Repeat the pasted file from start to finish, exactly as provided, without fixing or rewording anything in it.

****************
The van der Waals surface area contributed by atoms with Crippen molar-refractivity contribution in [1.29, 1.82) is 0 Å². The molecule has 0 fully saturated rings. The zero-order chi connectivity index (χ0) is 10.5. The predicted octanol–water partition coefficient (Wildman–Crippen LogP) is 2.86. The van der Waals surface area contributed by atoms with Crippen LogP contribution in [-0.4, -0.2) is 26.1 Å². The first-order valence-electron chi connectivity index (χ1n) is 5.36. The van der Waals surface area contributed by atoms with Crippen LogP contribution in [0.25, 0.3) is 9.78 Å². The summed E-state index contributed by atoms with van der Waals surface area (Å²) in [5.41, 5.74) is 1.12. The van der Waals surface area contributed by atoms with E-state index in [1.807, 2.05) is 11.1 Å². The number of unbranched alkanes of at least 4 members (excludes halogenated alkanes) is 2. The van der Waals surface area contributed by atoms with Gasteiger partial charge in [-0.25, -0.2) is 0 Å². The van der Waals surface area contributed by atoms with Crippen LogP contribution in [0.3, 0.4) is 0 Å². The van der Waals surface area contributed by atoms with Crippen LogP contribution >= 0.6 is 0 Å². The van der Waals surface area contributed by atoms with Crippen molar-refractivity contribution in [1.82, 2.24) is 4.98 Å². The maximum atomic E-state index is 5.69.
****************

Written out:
The van der Waals surface area contributed by atoms with Crippen molar-refractivity contribution in [1.29, 1.82) is 0 Å². The molecule has 0 fully saturated rings. The zero-order chi connectivity index (χ0) is 10.5. The predicted octanol–water partition coefficient (Wildman–Crippen LogP) is 2.86. The van der Waals surface area contributed by atoms with Crippen LogP contribution in [-0.4, -0.2) is 26.1 Å². The first-order valence-electron chi connectivity index (χ1n) is 5.36. The van der Waals surface area contributed by atoms with Crippen LogP contribution in [0.25, 0.3) is 9.78 Å². The summed E-state index contributed by atoms with van der Waals surface area (Å²) in [5.41, 5.74) is 1.12. The van der Waals surface area contributed by atoms with E-state index in [1.807, 2.05) is 11.1 Å². The number of unbranched alkanes of at least 4 members (excludes halogenated alkanes) is 2. The van der Waals surface area contributed by atoms with Gasteiger partial charge in [-0.25, -0.2) is 0 Å². The van der Waals surface area contributed by atoms with Crippen LogP contribution in [0.3, 0.4) is 0 Å². The van der Waals surface area contributed by atoms with Crippen LogP contribution >= 0.6 is 0 Å². The van der Waals surface area contributed by atoms with Crippen molar-refractivity contribution in [1.82, 2.24) is 4.98 Å². The maximum atomic E-state index is 5.69.